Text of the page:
Monday, 17 July 2017

Epictetus - 28

From: The Golden Sayings of Epictetus (translated by Hastings Crossley) - from Project Gutenberg.


CLXXXIX
What wouldst thou be found doing when overtaken by Death? If I might choose, I would be found doing some deed of true humanity, of wide import, beneficent and noble. But if I may not be found engaged in aught so lofty, let me hope at least for this—what none may hinder, what is surely in my power—that I may be found raising up in myself that which had fallen; learning to deal more wisely with the things of sense; working out my own tranquillity, and thus rendering that which is its due to every relation of life. . . .
If death surprise me thus employed, it is enough if I can stretch forth my hands to God and say, "The faculties which I received at Thy hands for apprehending this thine Administration, I have not neglected. As far as in me lay, I have done Thee no dishonour. Behold how I have used the senses, the primary conceptions which Thous gavest me. Have I ever laid anything to Thy charge? Have I ever murmured at aught that came to pass, or wished it otherwise? Have I in anything transgressed the relations of life? For that Thou didst beget me, I thank Thee for that Thou hast given: for the time during which I have used the things that were Thine, it suffices me. Take them back and place them wherever Thou wilt! They were all Thine, and Thou gavest them me."—If a man depart thus minded, is it not enough? What life is fairer and more noble, what end happier than his?


Tuesday, 11 July 2017

More Sky Lines

Standing at the bus stop, I often look up to see the trails of aeroplanes. (As I have previously mentioned.) These not unattractive features are, unfortunately trails of polution. From below, they look clean; white and bright wisps like any other cloud. What is noticable when travelling in an aeroplane is how dark they appear from above.



Wednesday, 5 July 2017

Just try...

Although it is not wise to be too harsty, it is also not wise to delay. Consider these sayings...


"Take the first step in faith. You don't have to see the whole staircase, just take the first step."

Dr. Martin Luther King Jr. (1929-1968)

"If the path be beautiful, let us not ask where it leads"
Anatole France (1844-1924)
To the latter I would add '...but let us not tarry lest the path ahead lead to more spectacular views.'

"The men who try to do something and fail are infinitely better than those who try to do nothing and succeed."
Possibly Martyn Lloyd Jones (1899-1981)
 
 

Thursday, 29 June 2017

What is...?

It is worth stopping and asking how one might define certain things should one be required to do so. It helps clarify one's understanding of the world. This is particularly worthwhile when it comes to familiar things - objects as well as concepts. There are many things with which we are so familiar that trying to give a clear and succinct definition or description can prove very difficult. Some things may even prove impossible to define satisfactorily. Dictionaries may give an idea of how words are used but what about the real essence of a thing?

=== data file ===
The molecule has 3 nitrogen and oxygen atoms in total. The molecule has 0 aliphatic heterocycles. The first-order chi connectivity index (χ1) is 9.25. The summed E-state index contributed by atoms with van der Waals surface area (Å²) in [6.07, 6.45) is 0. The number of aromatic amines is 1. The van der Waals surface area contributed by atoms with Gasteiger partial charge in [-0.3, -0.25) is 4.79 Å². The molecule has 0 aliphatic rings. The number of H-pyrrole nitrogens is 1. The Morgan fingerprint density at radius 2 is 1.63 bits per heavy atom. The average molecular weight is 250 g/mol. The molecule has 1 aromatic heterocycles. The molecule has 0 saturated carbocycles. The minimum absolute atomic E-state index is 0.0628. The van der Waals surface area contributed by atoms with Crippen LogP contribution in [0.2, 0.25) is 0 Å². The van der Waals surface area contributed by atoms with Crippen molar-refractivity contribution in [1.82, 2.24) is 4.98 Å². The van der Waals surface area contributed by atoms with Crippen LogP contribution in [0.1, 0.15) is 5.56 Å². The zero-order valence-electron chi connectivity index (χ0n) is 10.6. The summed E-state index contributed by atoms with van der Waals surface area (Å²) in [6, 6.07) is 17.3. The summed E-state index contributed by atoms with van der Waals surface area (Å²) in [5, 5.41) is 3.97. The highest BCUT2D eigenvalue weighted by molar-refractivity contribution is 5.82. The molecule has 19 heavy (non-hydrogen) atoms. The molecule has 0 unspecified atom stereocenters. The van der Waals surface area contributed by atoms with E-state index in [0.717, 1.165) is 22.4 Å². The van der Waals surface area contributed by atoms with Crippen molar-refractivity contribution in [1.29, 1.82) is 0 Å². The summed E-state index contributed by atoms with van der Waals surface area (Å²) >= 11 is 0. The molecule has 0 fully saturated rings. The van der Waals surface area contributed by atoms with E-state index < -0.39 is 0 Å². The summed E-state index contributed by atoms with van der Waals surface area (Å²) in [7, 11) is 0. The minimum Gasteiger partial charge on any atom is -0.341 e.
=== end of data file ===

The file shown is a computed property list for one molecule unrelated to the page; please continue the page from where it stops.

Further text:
Here are two definions that won't be found in any dictionary:


What is a philosopher?

"Everything is perceptually modified by proximity and perspective and philosophy is the capacity to pan in and out at will - and a philosopher is someone who can do this."
Christopher J. Ross - Tunnel Visions: Journeys of an Underground Philosopher (6) p12. 
 
Similarly, What is a gentleman?

"A gentleman is a man who can describe a woman without using his hands."
Unattributed (and perhaps rightly so)


Friday, 23 June 2017

On Travelling to Work - 2

Driving to work takes effort: concentration on the road and arriving safely. When one arrives at work this level of effort and concentration continues into the work of the day. At the end of the day, that effort and concentration continues as one drives home again. From leaving home to returning home again, one is expending effort and concentrating. The working day is extended as a result by the work that it takes to get to and from work.

Going to work by train or bus, if undertaken in the right frame of mind (and in the right circumstances: on trains and buses that are not overcrowded or uncomfortable) can (or perhaps should) be an extension of the leisure time one has at home.


Saturday, 17 June 2017

Epictetus - 27

From: The Golden Sayings of Epictetus (translated by Hastings Crossley) - from Project Gutenberg.


CLXXXII
Asked, Who is the rich man? Epictetus replied, "He who is content."

CLXXXVI
It is hard to combine and unite these two qualities, the carefulness of one who is affected by circumstances, and the intrepidity of one who heeds them not. But it is not impossible: else were happiness also impossible. We should act as we do in seafaring.
"What can I do?"—Choose the master, the crew, the day, the opportunity. Then comes a sudden storm. What matters it to me? my part has been fully done. The matter is in the hands of another—the Master of the ship. The ship is foundering. What then have I to do? I do the only thing that remains to me—to be drowned without fear, without a cry, without upbraiding God, but knowing that what has been born must likewise perish. For I am not Eternity, but a human being—a part of the whole, as an hour is part of the day. I must come like the hour, and like the hour must pass!